City of Ottawa officials don’t expect anything different this year as the various departments spruce up the downtown corridor for this weekend’s annual car show.

Blake Jorgensen, city commissioner, said the car show is a time to showcase the city to visitors from all across the nation.

“When you have that many cars come into our community, it’s big weekend,” Jorgensen said. “It is something we all can be proud of.”

Richard Nienstedt, city manager, said the car show and last weekend’s antique tractor and engine show is so important to the city that workers begin cleaning up the city at least a couple of weeks in advance.

“All of our people are actually geared to probably two weeks out about doing what is on their checklists,” he said. “To make our community look the best it can for everybody coming in. We try and get the entrances cleaned up. We make sure the downtown is clean. We will be doing some work in Forest Park where a lot of the action takes place.”

The difference this year is Main Street is torn up and dusty as the city began replacing water lines in August. Nienstedt reiterated the city along with the contractor are working together to make sure there are no visible signs of the water line work to the car show participants and enthusiasts.

“This year is a little bit more challenging,” he said. “People will not see equipment or barricades. It will look like almost any normal day in the downtown except you can tell where they have been doing some work.”

Nienstedt explained the trenches will be filled in with sand or concrete and will be a smooth surface for Saturday’s cruise night.

“I see a cement truck now pouring cement into a trench [at First and Main],” Nienstedt said Tuesday afternoon. “The cross sections will have asphalt so it will be a smooth running surface for the cars.”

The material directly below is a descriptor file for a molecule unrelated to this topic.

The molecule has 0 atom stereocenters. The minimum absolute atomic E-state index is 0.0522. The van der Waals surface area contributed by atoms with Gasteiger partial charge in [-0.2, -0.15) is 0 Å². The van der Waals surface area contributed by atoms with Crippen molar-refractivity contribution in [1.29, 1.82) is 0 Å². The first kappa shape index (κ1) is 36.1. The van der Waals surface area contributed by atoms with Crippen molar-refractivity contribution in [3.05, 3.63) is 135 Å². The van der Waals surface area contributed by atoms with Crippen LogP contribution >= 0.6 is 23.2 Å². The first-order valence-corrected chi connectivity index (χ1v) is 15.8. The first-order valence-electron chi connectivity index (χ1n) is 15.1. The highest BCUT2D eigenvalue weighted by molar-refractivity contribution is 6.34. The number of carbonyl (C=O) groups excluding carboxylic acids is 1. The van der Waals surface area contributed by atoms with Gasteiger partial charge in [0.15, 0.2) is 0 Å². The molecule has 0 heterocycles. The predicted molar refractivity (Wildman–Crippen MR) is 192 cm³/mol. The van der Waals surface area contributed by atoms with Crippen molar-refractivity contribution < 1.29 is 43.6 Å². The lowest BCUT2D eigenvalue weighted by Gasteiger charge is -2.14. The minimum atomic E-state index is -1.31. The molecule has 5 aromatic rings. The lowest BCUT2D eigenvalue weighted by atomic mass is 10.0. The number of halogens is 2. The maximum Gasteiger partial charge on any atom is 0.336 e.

Dennis Tharp, director of utilities, said the intent is to make sure the vehicles will not be damaged by having an uneven surface.

“The holes that are in the street will be gone,” Tharp said. “The only thing they will be able to notice is where they cut that trench and filled with gravel. Those will be smooth enough that it will not effect any car.”

Even before the water line project got off the ground, city officials questioned how would it effect the car and tractor shows.

“There were definitely concerns,” Jorgensen said. “September is a big month for Ottawa. That was one of the first things that was asked about how that would be handled. They described there was a plan and that plan is being implemented now.”

Jorgensen said the alternative of starting the project after the September events may have caused even a bigger disruption.

“We could have left the [old] lines in and repair a [water main] break in the middle of the car show,” he said. “We are looking at the long-range health too by replacing the water lines. The fortunate thing is you only have to replace the water line not more often than every 30 years. It is a rare occurrence. It is a temporary thing. It is not going to permanently effect our aesthetics downtown.”

Nienstedt said city officials took every precaution to make sure the water line project would not interfere with the September events.

“Months ago when we started identifying contractors for this water project that was one of the most important things that we talked to in relationship to the contract,” Nienstedt said. “Mr. Tharp was emphatic in talking to them about the things they had to do in order for this community to be ready for the car show. Mr Tharp ran a [downtown] restaurant for 30 years. He comes with an understanding of what disruptions can do to the business climate and to the car show.”

Tharp reiterated everything the city does is for the good of the people.

“Our goal is to not make anything or do anything that would hinder the community from moving forward as it always has,” Tharp said. “The car show and the tractor show is part of that. They are as much a part of the community as replacing the water line.”

Jorgensen said the car show is part of Ottawa’s lore. Jorgensen said he attended the first one and those in succeeding years.

“We open up our Main Street to this event,” he said. “It is something we have pride in. There is a lot of nostalgia. I remember those cars when they were being driven. My uncle was a gearhead. We recognize all the different cars he’s had...the pickups my grandparents had. Seeing all the work that goes into those as well.”

Tharp said the city has partnered with the Over The Road Gang and Power of the Past leaders to make various improvements to city property.

“We work together, not only when the shows go on, but behind the scenes,” Tharp said. “We partnered with both groups to make improvements whether it be in the lighting or the electrical at the park. It is a good partnership and it will continue.”